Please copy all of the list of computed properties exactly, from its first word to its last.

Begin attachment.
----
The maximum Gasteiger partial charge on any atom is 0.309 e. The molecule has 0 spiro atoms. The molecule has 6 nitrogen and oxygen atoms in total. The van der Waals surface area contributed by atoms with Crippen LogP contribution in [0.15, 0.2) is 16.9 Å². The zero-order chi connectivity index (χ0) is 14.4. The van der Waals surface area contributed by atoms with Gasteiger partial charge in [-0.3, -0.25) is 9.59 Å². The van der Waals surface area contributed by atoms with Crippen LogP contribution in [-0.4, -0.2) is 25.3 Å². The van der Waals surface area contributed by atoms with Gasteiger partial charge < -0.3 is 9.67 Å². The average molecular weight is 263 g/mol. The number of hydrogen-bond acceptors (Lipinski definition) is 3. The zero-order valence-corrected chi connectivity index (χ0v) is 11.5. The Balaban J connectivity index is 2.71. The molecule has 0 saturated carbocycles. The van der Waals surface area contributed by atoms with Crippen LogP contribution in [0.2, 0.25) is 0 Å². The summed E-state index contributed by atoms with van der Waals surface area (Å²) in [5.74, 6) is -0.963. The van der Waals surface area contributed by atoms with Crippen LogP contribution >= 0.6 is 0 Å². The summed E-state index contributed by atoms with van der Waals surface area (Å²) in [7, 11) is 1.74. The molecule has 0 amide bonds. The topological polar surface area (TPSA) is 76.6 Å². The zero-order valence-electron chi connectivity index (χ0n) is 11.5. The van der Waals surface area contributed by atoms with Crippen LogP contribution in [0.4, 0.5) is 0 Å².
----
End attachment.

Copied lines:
The maximum Gasteiger partial charge on any atom is 0.309 e. The molecule has 0 spiro atoms. The molecule has 6 nitrogen and oxygen atoms in total. The van der Waals surface area contributed by atoms with Crippen LogP contribution in [0.15, 0.2) is 16.9 Å². The zero-order chi connectivity index (χ0) is 14.4. The van der Waals surface area contributed by atoms with Gasteiger partial charge in [-0.3, -0.25) is 9.59 Å². The van der Waals surface area contributed by atoms with Crippen LogP contribution in [-0.4, -0.2) is 25.3 Å². The van der Waals surface area contributed by atoms with Gasteiger partial charge < -0.3 is 9.67 Å². The average molecular weight is 263 g/mol. The number of hydrogen-bond acceptors (Lipinski definition) is 3. The zero-order valence-corrected chi connectivity index (χ0v) is 11.5. The Balaban J connectivity index is 2.71. The molecule has 0 saturated carbocycles. The van der Waals surface area contributed by atoms with Crippen LogP contribution in [0.2, 0.25) is 0 Å². The summed E-state index contributed by atoms with van der Waals surface area (Å²) in [5.74, 6) is -0.963. The van der Waals surface area contributed by atoms with Crippen LogP contribution >= 0.6 is 0 Å². The summed E-state index contributed by atoms with van der Waals surface area (Å²) in [7, 11) is 1.74. The molecule has 0 amide bonds. The topological polar surface area (TPSA) is 76.6 Å². The zero-order valence-electron chi connectivity index (χ0n) is 11.5. The van der Waals surface area contributed by atoms with Crippen LogP contribution in [0.4, 0.5) is 0 Å².